EMMA PT, DPT, ATC
Emma can be reached at firstname.lastname@example.org
St. Patrick’s Day is an Irish lassie’s holiday!
I come from a long line of strong, Irish heritage. My great-grandmother, Nora McDonald, was born and lived the first 16 years of her life on the west coast in Clifden, Ireland before crossing through Ellis Island. Growing up, I had the privilege of getting to know my great-grandmother and listening to the tails of Ireland. I have also had the ability to “holiday” or vacation the shades of green and explore the countryside myself. As one can imagine, with blood of the Irish flowing through our veins, St. Patrick’s Day is not just any ordinary day to wear green. It is a day of celebration! Here are a few St. Patrick’s Day traditions my family enjoys.
Corn beef/cabbage and scones
It is common for families to gather around the table of corn beef and cabbage dinners. Cabbage has always been a traditional Irish food. However, many don’t know that corn beef is an American made tradition. As the Irish immigrants came over, corn beef was cheaper that the “Irish bacon” or ham that they were used to in their home country. Don’t get me wrong, my family still goes with the corned beef and cabbage dinner, but it is not an authentic Irish tradition. While we are on the topic of food, we can’t forget scones. It was not uncommon to have these wedge-shaped breads during tea time or a snack. They are a tradition that my family likes to partake in.
March 17th marks the anniversary of St. Patrick, the Catholic patron saint of Ireland. Most of what is known about St. Patrick is woven with legends and folklore. However, it is known that he helped spread Christianity across Ireland. So, if you are a religious person, look for local services to remember St. Patrick.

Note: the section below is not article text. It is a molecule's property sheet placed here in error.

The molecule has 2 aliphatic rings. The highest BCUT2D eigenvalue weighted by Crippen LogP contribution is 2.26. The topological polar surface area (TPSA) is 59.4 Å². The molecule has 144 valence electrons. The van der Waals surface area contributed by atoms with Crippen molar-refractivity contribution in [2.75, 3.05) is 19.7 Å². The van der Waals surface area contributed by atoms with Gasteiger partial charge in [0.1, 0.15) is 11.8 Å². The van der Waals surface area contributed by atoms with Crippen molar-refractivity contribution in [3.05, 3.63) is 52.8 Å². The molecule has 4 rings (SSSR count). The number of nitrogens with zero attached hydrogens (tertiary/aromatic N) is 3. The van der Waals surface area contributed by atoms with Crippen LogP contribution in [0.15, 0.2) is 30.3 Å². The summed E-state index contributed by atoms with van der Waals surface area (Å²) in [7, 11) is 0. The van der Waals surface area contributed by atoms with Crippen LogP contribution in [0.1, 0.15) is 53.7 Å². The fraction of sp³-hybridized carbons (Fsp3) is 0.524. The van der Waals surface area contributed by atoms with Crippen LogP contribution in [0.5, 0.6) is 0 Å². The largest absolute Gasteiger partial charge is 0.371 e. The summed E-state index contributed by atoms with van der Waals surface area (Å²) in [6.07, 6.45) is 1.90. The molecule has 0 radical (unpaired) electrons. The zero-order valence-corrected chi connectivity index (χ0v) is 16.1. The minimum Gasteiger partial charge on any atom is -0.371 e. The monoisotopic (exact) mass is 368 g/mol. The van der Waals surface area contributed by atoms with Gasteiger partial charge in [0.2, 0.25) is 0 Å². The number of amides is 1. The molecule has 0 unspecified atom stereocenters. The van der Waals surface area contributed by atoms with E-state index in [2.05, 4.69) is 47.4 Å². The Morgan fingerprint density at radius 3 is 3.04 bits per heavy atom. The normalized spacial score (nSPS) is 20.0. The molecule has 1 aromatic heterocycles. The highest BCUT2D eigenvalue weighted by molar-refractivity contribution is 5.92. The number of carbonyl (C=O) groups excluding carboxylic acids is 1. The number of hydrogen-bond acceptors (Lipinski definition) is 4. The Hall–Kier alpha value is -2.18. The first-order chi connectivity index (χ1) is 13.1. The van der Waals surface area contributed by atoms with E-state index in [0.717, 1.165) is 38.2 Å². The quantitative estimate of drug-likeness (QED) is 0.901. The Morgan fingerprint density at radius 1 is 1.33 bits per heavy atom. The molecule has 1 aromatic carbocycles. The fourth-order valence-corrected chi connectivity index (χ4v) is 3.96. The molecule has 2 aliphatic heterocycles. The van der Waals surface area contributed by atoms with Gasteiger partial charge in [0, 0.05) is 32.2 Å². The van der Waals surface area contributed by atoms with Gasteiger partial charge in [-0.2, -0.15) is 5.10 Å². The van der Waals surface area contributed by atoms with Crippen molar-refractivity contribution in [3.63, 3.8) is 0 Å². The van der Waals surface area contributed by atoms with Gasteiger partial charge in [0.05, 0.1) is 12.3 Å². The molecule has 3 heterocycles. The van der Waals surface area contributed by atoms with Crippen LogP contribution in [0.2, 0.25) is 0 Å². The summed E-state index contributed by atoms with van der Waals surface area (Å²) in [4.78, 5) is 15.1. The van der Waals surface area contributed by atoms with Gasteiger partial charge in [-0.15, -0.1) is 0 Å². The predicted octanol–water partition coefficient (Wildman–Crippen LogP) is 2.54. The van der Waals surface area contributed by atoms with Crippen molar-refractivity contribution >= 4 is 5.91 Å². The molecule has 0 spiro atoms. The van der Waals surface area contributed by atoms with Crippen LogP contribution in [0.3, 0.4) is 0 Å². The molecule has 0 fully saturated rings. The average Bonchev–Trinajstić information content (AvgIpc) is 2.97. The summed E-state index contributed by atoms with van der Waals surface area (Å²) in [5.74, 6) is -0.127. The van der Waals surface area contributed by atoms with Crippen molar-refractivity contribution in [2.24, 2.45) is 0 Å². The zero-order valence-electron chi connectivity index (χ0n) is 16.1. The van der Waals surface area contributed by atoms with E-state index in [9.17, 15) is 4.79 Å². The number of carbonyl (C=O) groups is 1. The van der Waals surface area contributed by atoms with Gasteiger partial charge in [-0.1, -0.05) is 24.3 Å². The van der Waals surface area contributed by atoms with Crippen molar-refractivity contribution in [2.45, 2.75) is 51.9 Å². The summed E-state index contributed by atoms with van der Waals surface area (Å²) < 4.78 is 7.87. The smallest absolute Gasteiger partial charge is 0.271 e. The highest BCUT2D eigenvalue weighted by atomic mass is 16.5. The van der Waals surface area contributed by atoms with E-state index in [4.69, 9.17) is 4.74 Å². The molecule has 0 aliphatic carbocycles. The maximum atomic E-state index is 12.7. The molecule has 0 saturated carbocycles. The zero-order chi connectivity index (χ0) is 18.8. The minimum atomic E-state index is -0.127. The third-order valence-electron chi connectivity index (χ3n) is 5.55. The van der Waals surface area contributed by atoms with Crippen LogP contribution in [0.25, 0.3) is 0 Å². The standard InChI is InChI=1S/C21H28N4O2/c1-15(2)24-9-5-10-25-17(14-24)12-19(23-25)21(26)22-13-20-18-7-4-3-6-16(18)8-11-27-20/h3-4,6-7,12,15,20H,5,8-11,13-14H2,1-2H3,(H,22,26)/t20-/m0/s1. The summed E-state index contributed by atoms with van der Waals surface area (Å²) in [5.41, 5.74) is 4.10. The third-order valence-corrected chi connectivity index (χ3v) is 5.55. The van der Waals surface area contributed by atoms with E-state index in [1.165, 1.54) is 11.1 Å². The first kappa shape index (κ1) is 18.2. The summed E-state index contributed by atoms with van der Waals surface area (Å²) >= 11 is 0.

What is a good Irish celebration without a cold Guiness? Without a doubt, Guiness in the drink of choice in Ireland even though the country in only number three for the most consumption (behind British and Nigeria). As my family raises our glasses on March 17, we say “Sláinte” which means “cheers” in Gaelic.
Not only is it tradition to wear green, but also a shamrock. I can remember my great-grandmother having shirts with shamrocks on it. The shamrock was a sacred plant back in antient Ireland as is symbolized rebirth as spring was in full bloom. Ireland also has a dark history and by the 1600’s, the shamrock was a symbol for Irish nationalism emerging. Many Ireland citizens wore shamrocks as a symbol of pride for their country. So as a symbol of pride for our Irish heritage, my family not only wears green, but a shamrock.
There are many other fun traditions that surround St. Patrick’s Day including parades and mischievous leprechauns. You can celebrate with traditional Celtic folk music or an Irish jig. However, you choose to celebrate St. Patrick’s Day this year, have fun and enjoy the Irish traditions.
EMMA PT, DPT, ATC